February 11th, 2013
Episode 304 of 447 episodes
Joseph Mitchell started at The New Yorker in 1938, and was a staff writer for fifty-eight years, until his death in 1996. His journalism chronicled everyday life in New York Cityhe wrote about Mohawk steelworkers, fishermen, street-preachers, bartenders, ticket-takers, and bearded ladies. In the mid nineteen-sixties, he stopped publishing any work in the magazine. But apparently he never stopped writing. In this week's issue, there's a previously unpublished chapter from an unfinished memoir that he started in the late nineteen-sixties and early nineteen-seventies. Here, The New Yorker's editor David Remnick and staff writer Ian Frazier talk with Sasha Weiss about their memories of Mitchell, why he didn't publish for so many decades, and the influence his writing has had on them and on the magazine.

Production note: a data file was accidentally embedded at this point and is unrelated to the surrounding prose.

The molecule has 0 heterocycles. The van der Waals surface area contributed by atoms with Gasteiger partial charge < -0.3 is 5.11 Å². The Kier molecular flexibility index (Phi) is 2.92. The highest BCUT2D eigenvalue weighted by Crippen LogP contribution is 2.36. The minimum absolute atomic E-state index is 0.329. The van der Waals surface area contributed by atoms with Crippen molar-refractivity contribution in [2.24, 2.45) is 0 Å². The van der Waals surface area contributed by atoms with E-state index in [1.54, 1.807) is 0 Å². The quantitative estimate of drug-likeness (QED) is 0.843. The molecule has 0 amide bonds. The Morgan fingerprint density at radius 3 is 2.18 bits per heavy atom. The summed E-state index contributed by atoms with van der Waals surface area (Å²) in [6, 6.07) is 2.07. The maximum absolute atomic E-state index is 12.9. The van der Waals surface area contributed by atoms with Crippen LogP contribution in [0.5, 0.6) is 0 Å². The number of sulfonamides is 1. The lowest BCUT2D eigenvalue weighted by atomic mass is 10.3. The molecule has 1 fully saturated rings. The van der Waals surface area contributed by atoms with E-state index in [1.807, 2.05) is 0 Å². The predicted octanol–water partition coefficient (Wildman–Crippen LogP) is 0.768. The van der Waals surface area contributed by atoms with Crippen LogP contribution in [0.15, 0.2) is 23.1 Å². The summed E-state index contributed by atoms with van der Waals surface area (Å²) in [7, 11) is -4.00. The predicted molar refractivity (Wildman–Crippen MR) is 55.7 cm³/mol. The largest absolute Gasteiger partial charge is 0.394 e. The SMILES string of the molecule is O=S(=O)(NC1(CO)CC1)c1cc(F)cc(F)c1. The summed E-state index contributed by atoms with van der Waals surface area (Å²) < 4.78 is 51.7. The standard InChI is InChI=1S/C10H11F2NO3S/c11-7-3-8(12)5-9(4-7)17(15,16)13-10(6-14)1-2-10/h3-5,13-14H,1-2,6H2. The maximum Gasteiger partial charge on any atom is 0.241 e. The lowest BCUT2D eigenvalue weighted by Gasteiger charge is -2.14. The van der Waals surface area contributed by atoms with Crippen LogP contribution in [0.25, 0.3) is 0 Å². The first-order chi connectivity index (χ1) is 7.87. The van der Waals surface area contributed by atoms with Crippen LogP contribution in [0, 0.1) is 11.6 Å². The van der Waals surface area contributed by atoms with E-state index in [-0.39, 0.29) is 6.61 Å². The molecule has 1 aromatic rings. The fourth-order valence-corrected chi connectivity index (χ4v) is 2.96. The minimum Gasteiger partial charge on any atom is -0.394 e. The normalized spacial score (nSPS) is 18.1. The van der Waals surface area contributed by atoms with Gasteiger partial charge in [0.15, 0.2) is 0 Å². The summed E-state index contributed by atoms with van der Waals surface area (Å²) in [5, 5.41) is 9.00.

Have you trembled ‘round the campfire as the ghost stories are told? Do tales of horrors wrought by nature and beyond strike fear in your soul? Is it best when you are afraid to turn out the light? Thrill to stories that strike at your deepest fears, as host Stephen Kilpatrick brings the best of horror fiction to your ears and your mind, read to you by the most chilling narrators that podcasting has to offer. <br /> <br /> Podcasting the finest in genre fiction, Tales to Terrify is where the depths of horror reveal the truths of good, evil, and the human spirit in the District of Wonders podcast network. Like all shows in the District of Wonders, Tales to Terrify is supported by a welcoming community of dedicated fans and contributors. Subscribe today, and begin your journey through the spine-tingling depths of storytelling.<br /> <br /> Everyone has a story in the District of Wonders. Come and find yours.